I started using MooTools right when it was first released in 2006 – I was 17 at the time and I built games and worked on fun projects in almost all of my free time. The frameworks back then solved an entirely different class of problems compared to current libraries and since then many of them have become obsolete. There was this little group of people who was enticed by MooTools. We cared as much about the beauty of the code we were writing as we cared about the things we were building with it. MooTools was elegant yet powerful, it very much had Valerio’s personality encoded within it. Later complemented by Jan’s, Harald’s and Tom’s contributions, then Scott’s and mine and later Arian’s and some others – we all encoded our personalities within this neat little library, with many other contributors taking care of the things outside of the core and side-projects like Slick that Thomas and Fabio worked on. We had different generations of owners, each subsequent one learning tremendously from the previous one.
<Builtin>.prototype.* is verboten
There is two things we missed:
- When the update process for a library is manual, good luck on distributing that update all over the Internet.
- Extending builtins is the worst thing you can do if you don’t control the environment your code runs in.
MooTools was heavily inspired by another library called PrototypeJS. One difference was a simple function called Function.prototype.bind. One of the two versions eventually became part of ECMAScript 5 and it was not ours. Well, fuck. Now, how did we fix it?
In my memories it was my own ingenuity that came up with this insane hack but Sebastian and I actually came up with this solution together. This is the commit and it fills me with joy that the people who commented inline are all people who I work with every day now at Facebook. We solved this by overwriting the native implementation in the old version of MooTools (“our Python 2"). In the new version we used a simple variant of the standard but in compatibility mode we would fall back to the non-standard solution. This meant that you could run one version of MooTools with different implementations of a function based on a build-step setting. Oddly enough, this hasn’t caused any problems in practice, although I did imagine people would be gasping for air when they saw this. Yes, there was a lot of internal drama leading up to this solution but at that point in time, it was really the only thing we could think of to fix this and it was practical enough.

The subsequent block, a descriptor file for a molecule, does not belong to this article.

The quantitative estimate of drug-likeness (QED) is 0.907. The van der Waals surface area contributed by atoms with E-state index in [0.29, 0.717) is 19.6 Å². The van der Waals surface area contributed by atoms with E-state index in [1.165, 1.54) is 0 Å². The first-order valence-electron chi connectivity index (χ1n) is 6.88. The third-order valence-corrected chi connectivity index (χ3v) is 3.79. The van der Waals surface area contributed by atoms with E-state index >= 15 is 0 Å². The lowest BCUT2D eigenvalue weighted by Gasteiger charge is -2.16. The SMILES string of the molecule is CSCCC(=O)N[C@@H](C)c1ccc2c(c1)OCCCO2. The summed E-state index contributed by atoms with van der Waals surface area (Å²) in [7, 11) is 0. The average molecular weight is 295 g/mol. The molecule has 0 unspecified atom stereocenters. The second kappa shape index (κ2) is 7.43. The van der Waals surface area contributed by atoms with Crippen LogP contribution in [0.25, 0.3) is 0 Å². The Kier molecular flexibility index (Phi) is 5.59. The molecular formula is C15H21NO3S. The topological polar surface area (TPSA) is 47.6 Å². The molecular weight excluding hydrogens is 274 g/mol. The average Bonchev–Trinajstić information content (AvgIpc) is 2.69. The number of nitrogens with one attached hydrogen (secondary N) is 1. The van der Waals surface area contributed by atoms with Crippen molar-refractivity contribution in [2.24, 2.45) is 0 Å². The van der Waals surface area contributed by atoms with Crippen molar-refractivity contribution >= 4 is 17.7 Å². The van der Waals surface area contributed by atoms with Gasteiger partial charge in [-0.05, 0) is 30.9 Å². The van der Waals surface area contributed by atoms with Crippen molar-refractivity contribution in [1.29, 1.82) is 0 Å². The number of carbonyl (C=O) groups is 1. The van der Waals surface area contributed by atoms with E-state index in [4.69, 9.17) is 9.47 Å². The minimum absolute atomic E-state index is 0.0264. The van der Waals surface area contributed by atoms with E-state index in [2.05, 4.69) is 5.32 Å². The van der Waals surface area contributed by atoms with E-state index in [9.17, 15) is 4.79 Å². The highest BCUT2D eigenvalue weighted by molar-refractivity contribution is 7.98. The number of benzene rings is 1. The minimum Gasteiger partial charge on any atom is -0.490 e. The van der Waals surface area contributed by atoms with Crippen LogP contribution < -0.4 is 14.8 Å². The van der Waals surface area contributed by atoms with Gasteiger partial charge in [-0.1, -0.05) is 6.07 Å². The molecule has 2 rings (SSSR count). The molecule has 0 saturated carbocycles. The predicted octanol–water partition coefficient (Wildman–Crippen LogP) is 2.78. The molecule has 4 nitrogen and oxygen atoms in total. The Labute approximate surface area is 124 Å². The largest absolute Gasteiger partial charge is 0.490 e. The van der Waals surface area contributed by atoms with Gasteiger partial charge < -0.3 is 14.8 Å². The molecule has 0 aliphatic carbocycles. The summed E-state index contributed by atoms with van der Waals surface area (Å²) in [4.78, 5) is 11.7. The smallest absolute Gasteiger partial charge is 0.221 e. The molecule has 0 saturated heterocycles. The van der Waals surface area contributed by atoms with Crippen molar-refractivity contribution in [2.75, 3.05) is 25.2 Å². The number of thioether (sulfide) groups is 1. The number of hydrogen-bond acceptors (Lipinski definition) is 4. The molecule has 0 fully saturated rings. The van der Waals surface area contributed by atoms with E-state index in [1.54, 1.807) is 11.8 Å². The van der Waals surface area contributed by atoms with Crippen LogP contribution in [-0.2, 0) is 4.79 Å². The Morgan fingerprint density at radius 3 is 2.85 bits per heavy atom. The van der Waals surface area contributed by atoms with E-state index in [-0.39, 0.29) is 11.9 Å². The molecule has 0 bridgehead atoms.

This is similar to what happened a month ago. This time the fix was much simpler, but given that most MooTools websites nowadays are mostly unmaintained the chances of them being upgraded at all are low – the MooTools team has not even released a new version. In fact, the previously mentioned super-old version of MooTools is still being used and has even caused trouble with React.
Move Fast with Stable Infrastructure
Extending built-ins is a great concept. If you control the environment your code runs in and you have the ability to deploy your code often, it should be used to fill in missing features to provide future APIs today. It is still impractical however – even if you control all parts of your application – you will never be able to control all possible browser environments. This is an interesting observation:
“While every version of a library we ship is final, the environment that library will run in is not. In fact, there are countless environments and they are all changing, constantly diverging and eventually converging again.”
Browsers have become the new wild west — prototyping potential standards in the wild with no opt-in/opt-out controls. If you have been using a polyfill for Promises for a while and some browser suddenly decides to ship a broken version of Promises then you are out of luck — you have to constantly stay on top of the game and watch out for this.
How do we avoid such problems in current frameworks and libraries? First off, always create wrapper modules, don’t use polyfills directly. These can feature-detect native implementations but it is better when the use of the native implementation can be toggled by a whitelist of browser versions with a known working implementation, ideally being controlled by a server side setting.
“Framework developers should create their own language based on future language proposals. It should be compiled to different versions of the implemented standard in different browsers.”
While we pretend we are using ES6/ES7 in React and at Facebook, we are really not. We have our own version of the language with custom extensions added on top.
If we constrain ourselves to only use language features that are in some way backwards compatible we can now prototype potential new features without first implementing them in the browser. New features can now be tested by framework developers, arguably the people who should be pushing the standards the most. In addition, it gives developers immediate access to new syntax features across all browsers.
If we also throw in a static type system we get the ability to add functionality to built-in objects. Instead of extending Map.prototype, one could transform function calls on Maps to wrapper calls. This requires a smart code-mod tool that can transform ASTs to ASTs that can also be used to quickly rewrite language modifications that don’t work out in practice.